The Palestinian Authority will likely bid in September to become a UN “non-member observer state.”
P.A. President Mahmoud Abbas is ready to take the step, but has not yet decided when he will go ahead, according to the Associated Press.
Abbas leans toward waiting until after the U.S. November presidential elections, to avoid further straining his relationship with the Obama administration. Some members of Abbas’s inner circle are pushing to move more quickly, according to the AP report.
The Arab League last month gave Abbas its backing for a new General Assembly bid, but did not specifically recommend its timing.
The Associated Press has also obtained a document spelling out Palestinian fears of reprisals in the event the UN granted Palestine membership in the world body.
Prepared by the PLO’s negotiations support unit, the document says both Israel and the U.S. have an arsenal of punitive measures at their disposal. It says the U.S. could close the PLO mission in Washington, suspend aid to the Palestinians or withhold contributions to any UN agency the Palestinians try to join, the AP reported.
It said the document listed possible Israeli reactions such as canceling interim peace deals, annexing parts of the West Bank or increasing restrictions on Palestinian trade and movement.
According to the Palestinian news agency Ma’an, PLO negotiator Saeb Erekat said Thursday that no date has been set for next steps at the United Nations, where officials are considering a new initiative to seek membership as a state.
Erekat said the timing of a draft application for the General Assembly will be discussed at the next cabinet meeting on Tuesday, and after consulting with regional leaders.
His remarks followed separate meetings with ambassadors from France, Germany, India, Brazil and the United States, Erekat said.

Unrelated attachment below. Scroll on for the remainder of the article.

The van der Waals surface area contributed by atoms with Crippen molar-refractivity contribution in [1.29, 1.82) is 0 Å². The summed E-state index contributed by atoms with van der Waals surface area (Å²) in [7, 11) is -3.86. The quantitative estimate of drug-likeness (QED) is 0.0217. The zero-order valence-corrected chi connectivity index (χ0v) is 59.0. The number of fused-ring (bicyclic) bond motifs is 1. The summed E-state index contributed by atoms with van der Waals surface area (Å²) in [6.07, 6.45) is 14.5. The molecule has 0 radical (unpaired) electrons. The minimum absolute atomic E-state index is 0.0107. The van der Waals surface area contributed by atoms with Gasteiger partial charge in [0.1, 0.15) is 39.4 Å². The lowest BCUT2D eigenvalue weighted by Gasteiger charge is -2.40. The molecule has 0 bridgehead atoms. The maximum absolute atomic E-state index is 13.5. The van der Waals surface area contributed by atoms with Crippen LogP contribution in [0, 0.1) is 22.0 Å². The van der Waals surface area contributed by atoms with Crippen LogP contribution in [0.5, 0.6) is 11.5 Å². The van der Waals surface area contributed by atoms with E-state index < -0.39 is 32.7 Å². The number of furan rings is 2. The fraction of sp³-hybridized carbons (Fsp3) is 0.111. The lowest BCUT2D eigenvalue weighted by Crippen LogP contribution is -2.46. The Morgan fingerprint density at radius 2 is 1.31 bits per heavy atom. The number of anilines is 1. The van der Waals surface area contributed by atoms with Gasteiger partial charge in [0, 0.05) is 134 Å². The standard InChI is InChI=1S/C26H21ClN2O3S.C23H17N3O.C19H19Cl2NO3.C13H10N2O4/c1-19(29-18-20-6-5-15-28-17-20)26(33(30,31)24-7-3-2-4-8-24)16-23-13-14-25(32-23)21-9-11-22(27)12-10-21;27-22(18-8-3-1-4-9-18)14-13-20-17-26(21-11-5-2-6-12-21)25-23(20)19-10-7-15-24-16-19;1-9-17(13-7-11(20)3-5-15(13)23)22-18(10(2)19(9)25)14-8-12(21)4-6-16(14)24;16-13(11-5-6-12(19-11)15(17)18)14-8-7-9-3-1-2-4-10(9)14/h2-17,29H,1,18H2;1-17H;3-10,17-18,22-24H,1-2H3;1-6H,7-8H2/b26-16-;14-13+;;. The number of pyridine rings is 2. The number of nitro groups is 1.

The Palestinian negotiator stressed that if the UN initiative were successful this time around, it would not harm the peace process with Israel. Rather, he said, it would help to encourage implementation of international resolutions calling for an end to the occupation.
Last year’s P.A. bid at the UN General Assembly’s fall session for full state membership failed. Israel and the United States led the opposition to the effort, saying it would destabilize the peace process and that the P.A. should return to negotiations with Israel instead of engaging in such unilateral maneuvers.
On Thursday, Erekat called on the international community to intervene in order to compel the Israeli government to reopen Palestinian offices and institutions in Jerusalem such as the Orient House.
A day earlier he described Israel’s renewal of the closure “an act of piracy,” in a letter to diplomats. He said “such illegal Israeli measures are considered null and void by the international community.”
Israel shut down the house during the second intifada in 2001 in response to Palestinian attacks. A Palestinian official told Ma’an that Israel renewed the order this week.
Yigal Palmer, a spokesman for Israel’s Foreign Ministry, told JTA Israel is aware of the Palestinian intentions but he would not comment on possible Israeli responses.